Smokers Smoking Less, Place Your Bets, Etc.

The number of cigarette smokers has been relatively stable during the past decade, as we learn from the latest of Gallup’s annual polls on the subject. That would seem to be good news for tobacco companies, considering the intensity of anti-tobacco campaigns (and the proliferation of smoking restrictions) during that period. Twenty-five percent of the poll’s respondents reported having smoked during the week before being questioned—nearly matching the 27 percent saying so in Gallup’s 1996 survey. But this apparent stasis conceals bad news for Big Tobacco: People who do smoke go through significantly fewer cigarettes per day than used to be the case. The median daily number of cigarettes per smoker is now 10, just half what it was during much of the 1990s. The average number of daily cigarettes is now 14, vs. 17 in 1996. Forty-four percent of smokers now burn through a pack or more per day, while 54 percent did so in 1996. A majority of smokers (75 percent) consider themselves addicted to cigarettes. Even if they can’t kick the habit, though, their sense of addiction seems not to prevent them from reducing the amount they smoke. (One wonders what luck anti-tobacco campaigners would have with ads urging smokers to cut back on the number of cigarettes they smoke per day, rather than calling for total abstention.) Seventy-five percent of smokers said they would like to be free of cigarettes. They should feel encouraged by the fact that there continue to be slightly more ex-smokers than current smokers in the adult population.

“Don’t play with the food advertising.” Parents who feel their offspring are inundated with conventional sales pitches for food may feel like issuing that command as more and more marketers lure kids to “advergames” on their Web sites. According to a study by the Kaiser Family Foundation, 85 percent of top food brands that target children with TV commercials also use branded Web sites to reach the youngsters online. Seventy-three percent of these sites include advergames featuring products or brand characters. “To encourage additional time spent at the Web site, many of the games promote repeat playing (71 percent), offer multiple levels of play (45 percent) or suggest other games the visitor might enjoy (22 percent).” Sixty-four percent of the sites encourage kids to “contact their peers about a specific product or brand.” Among other Web ploys are sweepstakes/promotions (65 percent) and incentives for product purchase (38 percent). In case kids don’t see enough of a brand’s spots on TV, 53 percent of the sites have those available for online viewing.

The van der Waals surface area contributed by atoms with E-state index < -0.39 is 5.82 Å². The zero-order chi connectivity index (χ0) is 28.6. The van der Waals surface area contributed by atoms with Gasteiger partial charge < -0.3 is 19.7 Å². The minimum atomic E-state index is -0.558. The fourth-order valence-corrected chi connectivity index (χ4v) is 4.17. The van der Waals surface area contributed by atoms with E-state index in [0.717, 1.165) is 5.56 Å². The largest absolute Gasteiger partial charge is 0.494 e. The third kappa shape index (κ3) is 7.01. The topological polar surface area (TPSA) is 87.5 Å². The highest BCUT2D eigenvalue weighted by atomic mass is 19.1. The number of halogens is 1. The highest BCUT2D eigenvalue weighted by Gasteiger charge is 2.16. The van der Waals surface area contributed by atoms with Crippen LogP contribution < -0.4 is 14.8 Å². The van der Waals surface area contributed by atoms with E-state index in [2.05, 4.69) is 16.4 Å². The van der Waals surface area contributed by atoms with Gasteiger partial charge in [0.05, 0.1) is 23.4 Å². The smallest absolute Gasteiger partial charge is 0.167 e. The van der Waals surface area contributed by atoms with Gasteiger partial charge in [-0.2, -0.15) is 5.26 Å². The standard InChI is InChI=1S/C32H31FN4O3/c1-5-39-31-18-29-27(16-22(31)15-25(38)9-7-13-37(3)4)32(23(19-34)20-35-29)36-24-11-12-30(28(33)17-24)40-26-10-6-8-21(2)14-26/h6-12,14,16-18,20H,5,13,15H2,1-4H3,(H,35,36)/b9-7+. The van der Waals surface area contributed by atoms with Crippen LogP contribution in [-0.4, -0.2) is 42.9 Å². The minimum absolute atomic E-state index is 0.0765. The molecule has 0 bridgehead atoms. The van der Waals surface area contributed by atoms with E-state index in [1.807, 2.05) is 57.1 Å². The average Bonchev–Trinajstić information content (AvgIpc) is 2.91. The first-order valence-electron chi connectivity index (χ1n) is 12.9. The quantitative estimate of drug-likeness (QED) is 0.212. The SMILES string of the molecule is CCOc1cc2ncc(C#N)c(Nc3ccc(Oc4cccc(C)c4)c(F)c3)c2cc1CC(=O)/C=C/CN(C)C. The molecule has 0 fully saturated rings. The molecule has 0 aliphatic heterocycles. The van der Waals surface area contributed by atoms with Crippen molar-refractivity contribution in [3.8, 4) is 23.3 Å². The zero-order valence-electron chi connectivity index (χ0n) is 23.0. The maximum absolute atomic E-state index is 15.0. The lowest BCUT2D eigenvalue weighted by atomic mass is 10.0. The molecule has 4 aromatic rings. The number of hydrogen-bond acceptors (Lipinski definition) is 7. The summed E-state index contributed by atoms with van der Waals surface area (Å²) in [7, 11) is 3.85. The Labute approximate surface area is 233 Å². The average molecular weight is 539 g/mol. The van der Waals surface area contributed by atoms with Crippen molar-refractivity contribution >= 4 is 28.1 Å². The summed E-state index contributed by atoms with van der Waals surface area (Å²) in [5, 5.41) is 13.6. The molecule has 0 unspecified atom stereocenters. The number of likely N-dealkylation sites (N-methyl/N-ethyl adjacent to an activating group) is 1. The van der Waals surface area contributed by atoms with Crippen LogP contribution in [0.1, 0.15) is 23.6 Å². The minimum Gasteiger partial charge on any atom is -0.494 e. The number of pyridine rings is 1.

More evidence that education yields economic benefits: A study by the National Retail Federation predicts that back-to-school purchases this year will total $17.6 billion, up sharply from $13.4 billion last year. Based on polling fielded by BIGresearch, the study says the average family expects to shell out $527 to equip its young scholars, vs. $444 last year. Outlays for apparel and electronics are seen pacing the increase. Spending on items like computers, laptops and calculators was down in 2005 (to a paltry $2.06 billion), but it’s expected to rebound smartly this year, to $3.82 billion. By the way, don’t believe kids if they tell you inspiring stories about walking barefoot through the snow to get to school: Parents will be spending an average of $98 for their kids’ back-to-school shoes.